Los Angeles, California (The Hollywood Times) 5/10/2021 – Shining a bright crystal blue light on the life and crimes of Lori Arnold, Queen of Meth (Actor Tom Arnold’s sister) takes viewers on a deeply personal journey unveiling how one of America’s most infamous – and unexpected – drug lords turned addiction into an enterprise. The former drug maven takes viewers back to the scene of the crime in her hometown of Ottumwa, Iowa where for six years, she ran a sprawling multi-state meth empire and played a key role in the start of the Midwest’s methamphetamine epidemic. A major dealer, user, and even supplier, money poured in and good times rolled for Lori and those close to her, while their lifestyles helped revitalize the economically depressed factory town. At the height of Lori’s reign, she was producing between 10-20 pounds of meth in her lab and raking in at least $200,000 each week…until the darker side of addiction and dealing caught up with her. Grappling with a broken world she helped create and the stream of relationships shattered from her time at the top, the explosive three-hour docuseries Queen of Meth is streaming on discovery+.
We spoke with the director, Julian P. Hobbs, and Lori Arnold.
Julian. When did you first discover Lori Arnold’s story?
Five years ago while our production company, Talos Films, was making a documentary about America’s war on drugs, Lori popped up as the unexpected ‘Queenpin’ behind the Midwest 1980s meth epidemic. She was completely unexpected: a savvy, blue-collar woman who triumphed in the male-dominated world of illegal drug trafficking. This was the origins of Queen of Meth, a deep-dive documentary into what made Lori tick: why and how did she do it?
What did you notice first about her?
(Lori laughed) She was self-effacing and was a captivating storyteller. She had deep insight into her own strange alchemic autobiography that forged her rise to one of America’s most powerful drug lords.
Why did you feel compelled to tell her story?
This is an all-American story – but not one of the white picket fences and happy families. Rather, it’s the story of a family coming to grips with addiction, economic and psychological damage, and suppressed trauma. It is a story of people in exile. Tom Arnold in Hollywood. Lori was in jail, and then once released, banished from her hometown. So the film is a homecoming, and like all homecomings, it is an invocation of ghosts that rise up and speak – the past haunts the present.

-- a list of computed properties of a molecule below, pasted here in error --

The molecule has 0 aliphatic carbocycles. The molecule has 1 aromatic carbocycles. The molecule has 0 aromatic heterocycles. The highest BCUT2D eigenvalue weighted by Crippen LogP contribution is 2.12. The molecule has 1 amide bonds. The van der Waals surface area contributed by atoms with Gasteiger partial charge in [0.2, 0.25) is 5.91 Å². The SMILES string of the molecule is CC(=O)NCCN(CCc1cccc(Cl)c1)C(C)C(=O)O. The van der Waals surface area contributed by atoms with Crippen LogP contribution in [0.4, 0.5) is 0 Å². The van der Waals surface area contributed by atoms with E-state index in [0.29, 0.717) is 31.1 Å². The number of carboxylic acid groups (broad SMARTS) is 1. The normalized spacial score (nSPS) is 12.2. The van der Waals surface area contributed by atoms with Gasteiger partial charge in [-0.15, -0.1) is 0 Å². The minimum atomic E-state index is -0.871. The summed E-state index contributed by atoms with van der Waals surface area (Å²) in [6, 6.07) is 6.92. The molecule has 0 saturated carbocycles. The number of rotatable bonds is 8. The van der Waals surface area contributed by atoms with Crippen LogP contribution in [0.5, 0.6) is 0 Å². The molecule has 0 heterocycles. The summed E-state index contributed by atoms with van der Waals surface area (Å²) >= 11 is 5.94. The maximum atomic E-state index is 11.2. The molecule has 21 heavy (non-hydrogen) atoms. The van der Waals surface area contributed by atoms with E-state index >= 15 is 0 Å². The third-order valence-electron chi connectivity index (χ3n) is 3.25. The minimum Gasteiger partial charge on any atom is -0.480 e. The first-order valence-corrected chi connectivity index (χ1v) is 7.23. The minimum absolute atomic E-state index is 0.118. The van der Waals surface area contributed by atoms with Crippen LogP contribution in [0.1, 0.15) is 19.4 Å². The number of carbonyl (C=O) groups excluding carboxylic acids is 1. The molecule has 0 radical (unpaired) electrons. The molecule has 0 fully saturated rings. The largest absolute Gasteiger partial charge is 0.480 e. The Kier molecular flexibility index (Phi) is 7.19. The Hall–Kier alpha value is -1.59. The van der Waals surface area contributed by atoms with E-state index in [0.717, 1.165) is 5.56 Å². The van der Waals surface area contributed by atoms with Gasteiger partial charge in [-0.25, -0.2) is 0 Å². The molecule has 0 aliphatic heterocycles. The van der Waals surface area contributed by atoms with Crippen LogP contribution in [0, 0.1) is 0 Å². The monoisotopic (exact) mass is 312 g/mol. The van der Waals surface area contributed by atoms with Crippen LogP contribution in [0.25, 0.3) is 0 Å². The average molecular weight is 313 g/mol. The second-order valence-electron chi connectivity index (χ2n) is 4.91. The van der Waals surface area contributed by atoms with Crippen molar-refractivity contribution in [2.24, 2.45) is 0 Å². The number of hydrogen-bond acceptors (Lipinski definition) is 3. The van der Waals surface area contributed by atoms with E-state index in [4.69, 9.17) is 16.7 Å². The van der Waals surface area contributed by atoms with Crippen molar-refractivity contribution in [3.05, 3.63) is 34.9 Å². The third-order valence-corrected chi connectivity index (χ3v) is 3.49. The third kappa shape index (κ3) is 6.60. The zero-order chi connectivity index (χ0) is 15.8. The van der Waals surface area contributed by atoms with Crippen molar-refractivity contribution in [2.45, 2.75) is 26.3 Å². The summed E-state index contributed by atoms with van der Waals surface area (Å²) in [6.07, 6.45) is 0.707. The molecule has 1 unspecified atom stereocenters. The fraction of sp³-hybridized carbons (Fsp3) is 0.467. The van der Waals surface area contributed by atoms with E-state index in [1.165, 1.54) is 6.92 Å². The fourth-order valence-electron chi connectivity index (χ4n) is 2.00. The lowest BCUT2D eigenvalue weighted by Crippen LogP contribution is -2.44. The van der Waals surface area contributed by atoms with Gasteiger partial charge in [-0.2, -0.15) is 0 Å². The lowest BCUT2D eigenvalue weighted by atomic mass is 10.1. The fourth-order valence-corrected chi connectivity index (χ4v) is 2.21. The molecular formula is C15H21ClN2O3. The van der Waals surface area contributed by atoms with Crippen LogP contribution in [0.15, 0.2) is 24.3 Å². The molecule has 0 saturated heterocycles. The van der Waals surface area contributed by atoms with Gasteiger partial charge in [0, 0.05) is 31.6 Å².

Queen of Meth Trailer: https://www.youtube.com/watch?v=7iRMseV1avE
Take us through Queen of Meth. What challenges did you face when filming?
We filmed in October of last year at the peak of COVID – so it is a film about exteriors, you never see two people inside, and even outside people had to be socially distanced. But that became an asset – a spatial metaphor for the distance between siblings, parents, and friends. And the town – Ottumwa, Iowa – became a character, with its abandoned factories, and the places that Lori and Tom grew up in.
What do you want people to know about the Queen of Meth?
Lori stands out as a homegrown American entrepreneur in a period of economic crisis: deindustrialization and the farm crises devastated Iowa in the 1980s. In the new ‘rust belt’ economy, drugs were one of the few means for economic advancement. This does not justify dealing meth – but hopefully, the film unpacks the factors that lead one person to take a path into the dark side.
In Queen of Meth, Lori confronts her past by visiting old haunts and rehashing memories with friends and family, including her famous brother, Tom Arnold. Lori and Tom’s vivid recollections of their formative years reveal hidden family secrets and trauma, poignantly piecing together how Lori’s disturbing childhood and wild adolescence led her down a drug-riddled path. More than a trip down memory lane, Queen of Meth showcases just how this highly successful and unlikely entrepreneur oversaw a multi-million-dollar meth empire, and how even within the ravages of addiction, she was able to flip poverty to prosperity. As she reconnects with friends from her hometown and her estranged son, Josh, she is faced with the repercussions of her actions and the destruction left in her wake, which continues to have devastating consequences in the community and beyond.
Lori, when did the world of drugs begin in your life?
When I was younger, I lived with my dad and stepmom, and they raised us right. But in junior high, around 7th grade is when I started rebelling. My brother, Tom, lived with my mom, and she didn’t have the rules that we had in our house. So, I started acting out, hanging out in bars and quit church, and moved in with my mom, too. It seemed like freedom, I guess to a kid. When I was 14, my mom gave me speed. I didn’t really think of it like drugs at the time. It kept me up, kept me skinny, and felt good.